Open Gardens / Jardins Ouverts, the association that encourages gardeners of all nationalities to open their gardens, young and old, to the public, to raise funds for charities, has opened gardens with health protocols in place. This year, many are asking visitors to reserve a slot during the day via email, limiting numbers to around six per hour.
Responsible for the development of gardens for Open Gardens, Sue Lambert opens her garden in Valaize, Saint-Pardoux-les-Cards, Creux on June 13 from 10:30 am to 12:30 pm and 1:30 pm to 5:00 pm by appointment by email at [email protected]
It is separated from her house as she and her husband Mick bought a neighboring field with the property, with the aim of growing organic vegetables for food and flowers and shrubs for beauty. Today it is a flourishing garden divided into “rooms” dedicated to different themes. There is a spring garden, a rose garden, a wildflower area, a memorial garden for their son and a vegetable patch.
“It’s a two-part garden where you can see a range of trees, shrubs, and flowers for warm, shady areas,” says Sue Lambert. “This month, irises and roses will be in bloom. I practice the no-dig method which has worked very well. I started because my soil is very stony and digging my first bed almost killed me and my first harvest was not great. To start, I lay cardboard on the grass, sprinkle water on it, then layer whatever I can, including compost, leaves, and manure.
“Snow and rain bring it all down and the grass rots in the ground and you plant right in the top layer. I am now getting a good crop of carrots, which was not possible before.
She hopes that some of her neighbors will join her: “A man from the village has a traditional French vegetable garden and a sculptor is ready to open his little garden and his incredible workshop. Another woman new to my area has no garden to show yet, but is happy to sell some refreshments.
“I’m very keen to get across the idea that even if you don’t have a garden, there are many ways to help raise funds for Open Gardens which is also a wonderful way to bring a local community together. We would like to extend the season so we are looking for owners who have good spring and fall flower shows and I am sure there are many gardens in the city that people would love to visit. ”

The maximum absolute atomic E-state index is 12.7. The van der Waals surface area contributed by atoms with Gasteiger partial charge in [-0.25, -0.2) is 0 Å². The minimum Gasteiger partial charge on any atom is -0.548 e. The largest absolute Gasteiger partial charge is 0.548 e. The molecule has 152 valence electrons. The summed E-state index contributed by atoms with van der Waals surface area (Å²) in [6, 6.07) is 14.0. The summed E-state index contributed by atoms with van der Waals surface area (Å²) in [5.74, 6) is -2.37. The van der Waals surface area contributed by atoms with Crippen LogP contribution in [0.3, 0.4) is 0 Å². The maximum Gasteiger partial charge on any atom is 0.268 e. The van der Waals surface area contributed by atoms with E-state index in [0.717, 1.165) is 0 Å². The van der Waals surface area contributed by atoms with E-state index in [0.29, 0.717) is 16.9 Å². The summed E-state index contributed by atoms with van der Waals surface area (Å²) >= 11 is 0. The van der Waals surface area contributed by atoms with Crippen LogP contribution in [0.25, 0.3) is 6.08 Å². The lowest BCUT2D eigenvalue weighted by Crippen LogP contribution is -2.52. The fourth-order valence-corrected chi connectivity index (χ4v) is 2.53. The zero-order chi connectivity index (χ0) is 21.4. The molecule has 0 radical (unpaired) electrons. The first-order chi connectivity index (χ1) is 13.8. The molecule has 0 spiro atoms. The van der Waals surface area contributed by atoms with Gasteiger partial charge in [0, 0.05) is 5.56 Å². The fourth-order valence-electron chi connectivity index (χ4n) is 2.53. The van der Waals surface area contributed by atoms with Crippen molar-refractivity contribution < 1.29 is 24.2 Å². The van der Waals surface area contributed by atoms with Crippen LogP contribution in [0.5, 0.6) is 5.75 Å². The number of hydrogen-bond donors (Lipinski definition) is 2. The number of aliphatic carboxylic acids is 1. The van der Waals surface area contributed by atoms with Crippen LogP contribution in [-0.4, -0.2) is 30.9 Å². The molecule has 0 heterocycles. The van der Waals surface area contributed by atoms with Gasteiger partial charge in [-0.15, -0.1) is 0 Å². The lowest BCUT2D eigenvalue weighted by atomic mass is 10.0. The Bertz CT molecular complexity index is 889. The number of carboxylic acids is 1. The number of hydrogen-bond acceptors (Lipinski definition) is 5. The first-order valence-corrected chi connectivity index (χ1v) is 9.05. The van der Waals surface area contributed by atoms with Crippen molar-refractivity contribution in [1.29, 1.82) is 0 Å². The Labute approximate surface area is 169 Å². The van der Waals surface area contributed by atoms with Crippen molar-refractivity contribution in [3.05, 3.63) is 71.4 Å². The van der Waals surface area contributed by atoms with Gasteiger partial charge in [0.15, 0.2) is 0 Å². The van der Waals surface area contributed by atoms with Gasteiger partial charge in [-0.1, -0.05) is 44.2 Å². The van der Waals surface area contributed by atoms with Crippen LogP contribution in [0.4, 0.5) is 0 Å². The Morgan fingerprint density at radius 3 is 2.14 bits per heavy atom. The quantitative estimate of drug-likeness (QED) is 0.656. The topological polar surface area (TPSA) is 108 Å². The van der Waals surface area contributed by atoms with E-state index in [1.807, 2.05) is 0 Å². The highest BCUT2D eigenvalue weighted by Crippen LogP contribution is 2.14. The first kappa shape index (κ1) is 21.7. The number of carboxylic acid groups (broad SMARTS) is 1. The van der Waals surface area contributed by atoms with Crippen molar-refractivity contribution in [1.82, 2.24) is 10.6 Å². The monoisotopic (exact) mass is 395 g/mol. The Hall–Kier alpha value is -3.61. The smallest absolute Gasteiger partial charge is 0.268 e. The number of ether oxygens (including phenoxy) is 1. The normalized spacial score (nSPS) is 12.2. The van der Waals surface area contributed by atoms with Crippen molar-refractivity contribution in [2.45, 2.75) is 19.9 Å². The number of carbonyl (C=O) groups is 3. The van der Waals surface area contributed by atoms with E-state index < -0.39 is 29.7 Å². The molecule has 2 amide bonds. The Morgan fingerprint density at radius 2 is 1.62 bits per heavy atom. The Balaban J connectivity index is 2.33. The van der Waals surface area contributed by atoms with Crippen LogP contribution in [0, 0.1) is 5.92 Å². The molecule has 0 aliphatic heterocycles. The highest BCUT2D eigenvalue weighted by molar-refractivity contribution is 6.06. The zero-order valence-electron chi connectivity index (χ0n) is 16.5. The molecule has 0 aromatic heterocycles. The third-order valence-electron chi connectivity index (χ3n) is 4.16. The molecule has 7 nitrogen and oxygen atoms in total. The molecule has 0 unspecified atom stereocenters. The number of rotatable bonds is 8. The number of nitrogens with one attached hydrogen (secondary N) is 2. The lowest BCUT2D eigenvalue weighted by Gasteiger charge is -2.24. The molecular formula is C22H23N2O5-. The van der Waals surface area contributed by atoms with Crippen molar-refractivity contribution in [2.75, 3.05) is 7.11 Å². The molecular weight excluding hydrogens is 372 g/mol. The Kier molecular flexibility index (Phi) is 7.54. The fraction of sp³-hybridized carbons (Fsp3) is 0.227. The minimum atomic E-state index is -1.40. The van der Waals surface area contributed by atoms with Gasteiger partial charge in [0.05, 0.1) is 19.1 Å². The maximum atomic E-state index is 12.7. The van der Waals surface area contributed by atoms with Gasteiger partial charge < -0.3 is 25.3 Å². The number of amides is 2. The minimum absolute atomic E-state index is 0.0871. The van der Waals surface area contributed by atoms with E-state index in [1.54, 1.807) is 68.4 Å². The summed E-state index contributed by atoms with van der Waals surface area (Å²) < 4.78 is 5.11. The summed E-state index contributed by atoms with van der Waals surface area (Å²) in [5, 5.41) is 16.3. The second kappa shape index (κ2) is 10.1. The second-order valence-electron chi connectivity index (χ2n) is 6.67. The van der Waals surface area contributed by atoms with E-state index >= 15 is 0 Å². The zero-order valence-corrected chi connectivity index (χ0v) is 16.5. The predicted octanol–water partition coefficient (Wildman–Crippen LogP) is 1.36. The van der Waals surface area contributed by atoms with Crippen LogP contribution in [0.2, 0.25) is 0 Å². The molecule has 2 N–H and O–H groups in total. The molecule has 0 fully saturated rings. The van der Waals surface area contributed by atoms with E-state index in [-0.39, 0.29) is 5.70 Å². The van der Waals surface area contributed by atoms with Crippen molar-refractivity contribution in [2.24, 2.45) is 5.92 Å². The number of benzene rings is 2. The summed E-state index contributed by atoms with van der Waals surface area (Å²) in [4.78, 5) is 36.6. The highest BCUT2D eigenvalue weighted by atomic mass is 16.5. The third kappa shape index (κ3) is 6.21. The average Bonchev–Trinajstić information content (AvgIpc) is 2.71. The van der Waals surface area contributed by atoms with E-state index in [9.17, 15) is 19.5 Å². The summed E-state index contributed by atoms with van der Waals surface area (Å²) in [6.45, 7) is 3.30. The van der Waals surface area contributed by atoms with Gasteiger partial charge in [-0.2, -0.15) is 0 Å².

Rosemary Raine will open her garden in Montmoreau-Saint-Cybard, Charente on June 26 from 10 a.m. to 12 p.m. and from 2 p.m. to 5 p.m. by appointment by email at [email protected].
His garden is on the side of a hill with three terraces leading down to what used to be a field and is now an orchard and a newly developed vegetable patch with herbaceous borders: “It was quite a challenge to find what would grow on a slope. in poor soil. , says Ms. Raine. “We have plants that like drought at the top in the gravel, especially grasses and agapanthus, and other shrubs and plants lower down that require very little watering. In the lower field I started with a vegetable garden and I have just added four new large raised beds.
“There is a mini-orchard with six or seven fruit trees that we planted five years ago and are growing well now. Gradually, I added flower beds. One is white themed and I have a warm border with oranges and yellows which should bloom in late June. There will also be late peonies and I love the traditional roses which will also be in bloom.
Another charity that raises funds by opening its gardens in France, Jardin & Santé, which supports the creation and development of therapeutic gardens in hospitals and medical centers.
Six close gardens in Saône-et-Loire and one in the Rhône will be open from June 5 to 6 to coincide with Meeting point of the Gardens with an entrance fee of € 5 for each garden or € 20 for the six for the association.
There is a 44 km route that allows you to see all six over the weekend.
One of them, Les Jardins de Charolles, in the commune of the same name, belongs to Chris and Tamsin Anstey, with two gardens to visit. Behind their house is a small courtyard with a surprisingly wide variety of plants.
Since the couple bought the property in 2015, they’ve changed almost everything except a Catalpa that’s over a hundred years old and will be in bloom; a Pierre de Ronsard rose; a Lagerstromie and a magnificent wisteria.
“The challenge was to get the right plant in the right place because even in a small area conditions can vary greatly, and we wanted to achieve color and shape for maximum duration. There are shaded parts and others very sunny in summer and during the year the temperature range has been -12 ° to 40 ° C.
Mr. Ansty is keen to include unusual plants that he finds with the help of a local nursery. One is the rare Billbergia nutans, native to South America and cousin to pineapple which has an ‘unlikely mix of pink, pale green and navy blue’.
There are also two extraordinary climbing and semi-evergreen plants, Abutilon megapotamicum which have green leaves and beautiful red and yellow flowers in the shape of a trumpet every day of the year. In June, he says, his collection of peonies will be magnificent.
His second garden is a vegetable garden 400 m away on foot, which he shares with André Lavergnat, a retired market gardener. Mr Anstey was the manager of a fruit farm in East Kent and they combined their skills to produce vegetables and fruits that are the envy of their neighbors.
To combat extreme temperatures, they warm the soil by covering it with plastic sheeting in winter so their vegetables start early and protect hot, sunny parts in summer with shade nets. “Our goal is to provide fresh vegetables and salad all year round, and we’re almost there. It was a real pleasure to collaborate with André and I made several friends in the region to talk together about our passion for growth.
Herbal expert teaching the “essential” properties of plants and flowers
Explore the alpine village of France where winter is only coming to an end